The Immortal Woe of Life: Bereavement

  • William B. Dillingham

Abstract

For Kipling bereavement was the woe that never seemed to end, “the immortal woe.”1 Unquestionably one of the major causes of the Great Darkness in his life was the painful sense of loss that repeatedly afflicted him with rare intensity even from an early age. Angus Wilson argues that Kipling’s experience with the devastating impact of grief can be traced as far back as the death of a younger brother at birth in 1870 and to that of Captain Holloway in 1874. Of the former, Wilson comments: “It is hard to think that this unmentioned event and his parents’ grief would not have been a mysterious introduction to a terrible time. It was the first death of his life.”2 Captain Holloway, or “Uncle Harry,” had been the young Kipling’s only source of humane treatment while at Lorne Lodge; his death ushered in the boy’s bleakest period at Southsea. As time went on, the deaths of loved ones cast an ineradicable shadow over his life. Death was not the only cause of his painful sense of loss, however. Other forms of loss so worked on his emotions as to mimic closely the effects of bereavement. He must have felt something closely akin to bereavement, for example, when his parents left him at Lorne Lodge and for a time disappeared from his life.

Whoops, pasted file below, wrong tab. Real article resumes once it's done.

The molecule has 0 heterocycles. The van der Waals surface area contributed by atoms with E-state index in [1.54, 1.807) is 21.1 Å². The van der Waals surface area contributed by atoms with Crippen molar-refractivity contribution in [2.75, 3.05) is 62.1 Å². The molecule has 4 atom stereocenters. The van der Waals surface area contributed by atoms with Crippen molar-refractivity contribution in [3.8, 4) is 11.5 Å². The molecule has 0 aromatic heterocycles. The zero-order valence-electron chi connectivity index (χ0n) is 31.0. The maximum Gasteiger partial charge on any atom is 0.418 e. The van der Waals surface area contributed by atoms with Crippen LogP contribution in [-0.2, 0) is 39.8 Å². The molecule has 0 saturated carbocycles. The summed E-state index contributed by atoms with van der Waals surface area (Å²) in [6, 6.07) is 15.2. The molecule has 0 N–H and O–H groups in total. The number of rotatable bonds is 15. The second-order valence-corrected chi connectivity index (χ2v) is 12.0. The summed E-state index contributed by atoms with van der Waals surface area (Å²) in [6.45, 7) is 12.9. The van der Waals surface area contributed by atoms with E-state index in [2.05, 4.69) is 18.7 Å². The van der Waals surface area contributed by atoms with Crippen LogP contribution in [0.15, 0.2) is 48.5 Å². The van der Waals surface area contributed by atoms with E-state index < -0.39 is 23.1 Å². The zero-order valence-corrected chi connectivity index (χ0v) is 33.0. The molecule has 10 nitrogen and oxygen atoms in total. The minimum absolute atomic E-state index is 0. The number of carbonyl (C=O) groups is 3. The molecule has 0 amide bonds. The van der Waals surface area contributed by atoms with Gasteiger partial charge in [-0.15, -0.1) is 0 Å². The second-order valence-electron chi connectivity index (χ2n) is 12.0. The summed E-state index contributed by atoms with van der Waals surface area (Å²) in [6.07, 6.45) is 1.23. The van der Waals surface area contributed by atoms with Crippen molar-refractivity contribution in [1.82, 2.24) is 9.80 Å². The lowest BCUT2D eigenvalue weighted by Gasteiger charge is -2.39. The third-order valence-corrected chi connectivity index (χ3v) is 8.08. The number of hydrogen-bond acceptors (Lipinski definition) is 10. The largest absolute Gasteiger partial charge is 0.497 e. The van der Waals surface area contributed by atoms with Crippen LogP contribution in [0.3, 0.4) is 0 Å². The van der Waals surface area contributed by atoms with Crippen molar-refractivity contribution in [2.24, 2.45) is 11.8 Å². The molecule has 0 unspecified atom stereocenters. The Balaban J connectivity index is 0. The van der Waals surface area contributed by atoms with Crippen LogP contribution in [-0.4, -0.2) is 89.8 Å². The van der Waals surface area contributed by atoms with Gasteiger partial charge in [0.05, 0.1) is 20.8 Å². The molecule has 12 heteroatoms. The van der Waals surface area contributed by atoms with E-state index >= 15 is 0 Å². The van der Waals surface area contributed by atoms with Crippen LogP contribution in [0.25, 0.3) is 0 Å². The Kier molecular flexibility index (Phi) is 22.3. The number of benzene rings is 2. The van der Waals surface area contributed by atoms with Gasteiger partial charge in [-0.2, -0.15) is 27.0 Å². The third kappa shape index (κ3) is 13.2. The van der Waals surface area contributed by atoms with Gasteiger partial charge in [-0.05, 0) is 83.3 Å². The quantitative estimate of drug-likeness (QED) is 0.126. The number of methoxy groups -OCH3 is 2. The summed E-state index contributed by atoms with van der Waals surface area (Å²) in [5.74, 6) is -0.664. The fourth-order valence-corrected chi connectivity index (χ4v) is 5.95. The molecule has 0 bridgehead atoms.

Keywords

Mold Pneumonia Straw Ghost Burial 

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Notes

  1. 1.
    Without specifically defining its meaning, Kipling used the phrase “the immortal woe of life” in his poem “A Charm,” which was first published in Reward and Fairies (1910).Google Scholar
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© William B. Dillingham 2005

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